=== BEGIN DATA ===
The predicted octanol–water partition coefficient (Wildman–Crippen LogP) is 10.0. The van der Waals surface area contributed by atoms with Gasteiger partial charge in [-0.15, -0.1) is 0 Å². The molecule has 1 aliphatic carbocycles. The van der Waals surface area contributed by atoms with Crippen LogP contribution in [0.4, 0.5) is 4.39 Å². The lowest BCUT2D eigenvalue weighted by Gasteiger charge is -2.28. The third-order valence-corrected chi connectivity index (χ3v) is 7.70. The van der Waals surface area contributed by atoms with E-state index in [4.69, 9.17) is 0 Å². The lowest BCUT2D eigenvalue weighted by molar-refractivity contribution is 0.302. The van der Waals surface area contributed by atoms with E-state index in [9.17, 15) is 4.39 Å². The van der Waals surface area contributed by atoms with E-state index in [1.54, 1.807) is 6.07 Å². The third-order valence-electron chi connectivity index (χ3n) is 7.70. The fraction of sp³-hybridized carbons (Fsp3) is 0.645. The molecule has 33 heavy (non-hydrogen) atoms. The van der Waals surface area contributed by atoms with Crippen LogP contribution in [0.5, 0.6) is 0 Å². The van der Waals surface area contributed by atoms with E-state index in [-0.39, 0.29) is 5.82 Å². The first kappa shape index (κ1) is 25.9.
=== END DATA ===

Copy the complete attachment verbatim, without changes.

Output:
The predicted octanol–water partition coefficient (Wildman–Crippen LogP) is 10.0. The van der Waals surface area contributed by atoms with Gasteiger partial charge in [-0.15, -0.1) is 0 Å². The molecule has 1 aliphatic carbocycles. The van der Waals surface area contributed by atoms with Crippen LogP contribution in [0.4, 0.5) is 4.39 Å². The lowest BCUT2D eigenvalue weighted by Gasteiger charge is -2.28. The third-order valence-corrected chi connectivity index (χ3v) is 7.70. The van der Waals surface area contributed by atoms with E-state index in [4.69, 9.17) is 0 Å². The lowest BCUT2D eigenvalue weighted by molar-refractivity contribution is 0.302. The van der Waals surface area contributed by atoms with E-state index in [9.17, 15) is 4.39 Å². The van der Waals surface area contributed by atoms with E-state index in [1.54, 1.807) is 6.07 Å². The third-order valence-electron chi connectivity index (χ3n) is 7.70. The fraction of sp³-hybridized carbons (Fsp3) is 0.645. The molecule has 33 heavy (non-hydrogen) atoms. The van der Waals surface area contributed by atoms with Crippen LogP contribution in [0.5, 0.6) is 0 Å². The van der Waals surface area contributed by atoms with E-state index in [-0.39, 0.29) is 5.82 Å². The first kappa shape index (κ1) is 25.9.